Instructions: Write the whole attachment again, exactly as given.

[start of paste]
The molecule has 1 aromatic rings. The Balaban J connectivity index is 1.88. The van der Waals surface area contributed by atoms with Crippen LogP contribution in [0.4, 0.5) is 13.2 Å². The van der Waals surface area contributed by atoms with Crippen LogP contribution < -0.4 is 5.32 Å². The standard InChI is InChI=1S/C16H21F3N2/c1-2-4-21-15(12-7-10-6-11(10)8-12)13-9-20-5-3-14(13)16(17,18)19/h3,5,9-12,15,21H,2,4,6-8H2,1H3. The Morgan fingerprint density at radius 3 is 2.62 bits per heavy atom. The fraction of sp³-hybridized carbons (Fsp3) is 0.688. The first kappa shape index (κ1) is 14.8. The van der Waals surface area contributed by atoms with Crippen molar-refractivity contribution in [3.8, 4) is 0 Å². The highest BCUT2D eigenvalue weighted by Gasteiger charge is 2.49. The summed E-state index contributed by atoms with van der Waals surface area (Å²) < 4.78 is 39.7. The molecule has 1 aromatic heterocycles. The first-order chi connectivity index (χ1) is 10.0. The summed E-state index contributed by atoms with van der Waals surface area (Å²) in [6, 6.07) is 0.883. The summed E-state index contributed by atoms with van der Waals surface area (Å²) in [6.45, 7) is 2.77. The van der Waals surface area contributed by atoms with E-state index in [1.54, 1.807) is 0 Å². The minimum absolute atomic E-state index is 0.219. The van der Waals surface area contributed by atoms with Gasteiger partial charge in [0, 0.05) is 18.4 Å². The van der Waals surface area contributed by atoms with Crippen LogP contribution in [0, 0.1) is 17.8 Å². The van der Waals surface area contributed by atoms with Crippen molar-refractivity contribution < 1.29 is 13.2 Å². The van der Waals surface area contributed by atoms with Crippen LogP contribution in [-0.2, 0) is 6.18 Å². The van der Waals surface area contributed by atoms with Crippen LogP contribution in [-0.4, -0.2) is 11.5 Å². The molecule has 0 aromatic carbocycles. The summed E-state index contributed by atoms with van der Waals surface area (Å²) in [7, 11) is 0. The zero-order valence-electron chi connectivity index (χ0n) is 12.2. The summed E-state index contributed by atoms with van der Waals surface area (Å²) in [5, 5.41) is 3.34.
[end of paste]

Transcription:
The molecule has 1 aromatic rings. The Balaban J connectivity index is 1.88. The van der Waals surface area contributed by atoms with Crippen LogP contribution in [0.4, 0.5) is 13.2 Å². The van der Waals surface area contributed by atoms with Crippen LogP contribution < -0.4 is 5.32 Å². The standard InChI is InChI=1S/C16H21F3N2/c1-2-4-21-15(12-7-10-6-11(10)8-12)13-9-20-5-3-14(13)16(17,18)19/h3,5,9-12,15,21H,2,4,6-8H2,1H3. The Morgan fingerprint density at radius 3 is 2.62 bits per heavy atom. The fraction of sp³-hybridized carbons (Fsp3) is 0.688. The first kappa shape index (κ1) is 14.8. The van der Waals surface area contributed by atoms with Crippen molar-refractivity contribution in [3.8, 4) is 0 Å². The highest BCUT2D eigenvalue weighted by Gasteiger charge is 2.49. The summed E-state index contributed by atoms with van der Waals surface area (Å²) < 4.78 is 39.7. The molecule has 1 aromatic heterocycles. The first-order chi connectivity index (χ1) is 10.0. The summed E-state index contributed by atoms with van der Waals surface area (Å²) in [6, 6.07) is 0.883. The summed E-state index contributed by atoms with van der Waals surface area (Å²) in [6.45, 7) is 2.77. The van der Waals surface area contributed by atoms with E-state index in [1.54, 1.807) is 0 Å². The minimum absolute atomic E-state index is 0.219. The van der Waals surface area contributed by atoms with Gasteiger partial charge in [0, 0.05) is 18.4 Å². The van der Waals surface area contributed by atoms with Crippen LogP contribution in [0, 0.1) is 17.8 Å². The van der Waals surface area contributed by atoms with Crippen molar-refractivity contribution < 1.29 is 13.2 Å². The van der Waals surface area contributed by atoms with Crippen LogP contribution in [-0.2, 0) is 6.18 Å². The van der Waals surface area contributed by atoms with Crippen LogP contribution in [-0.4, -0.2) is 11.5 Å². The molecule has 0 aromatic carbocycles. The summed E-state index contributed by atoms with van der Waals surface area (Å²) in [7, 11) is 0. The zero-order valence-electron chi connectivity index (χ0n) is 12.2. The summed E-state index contributed by atoms with van der Waals surface area (Å²) in [5, 5.41) is 3.34.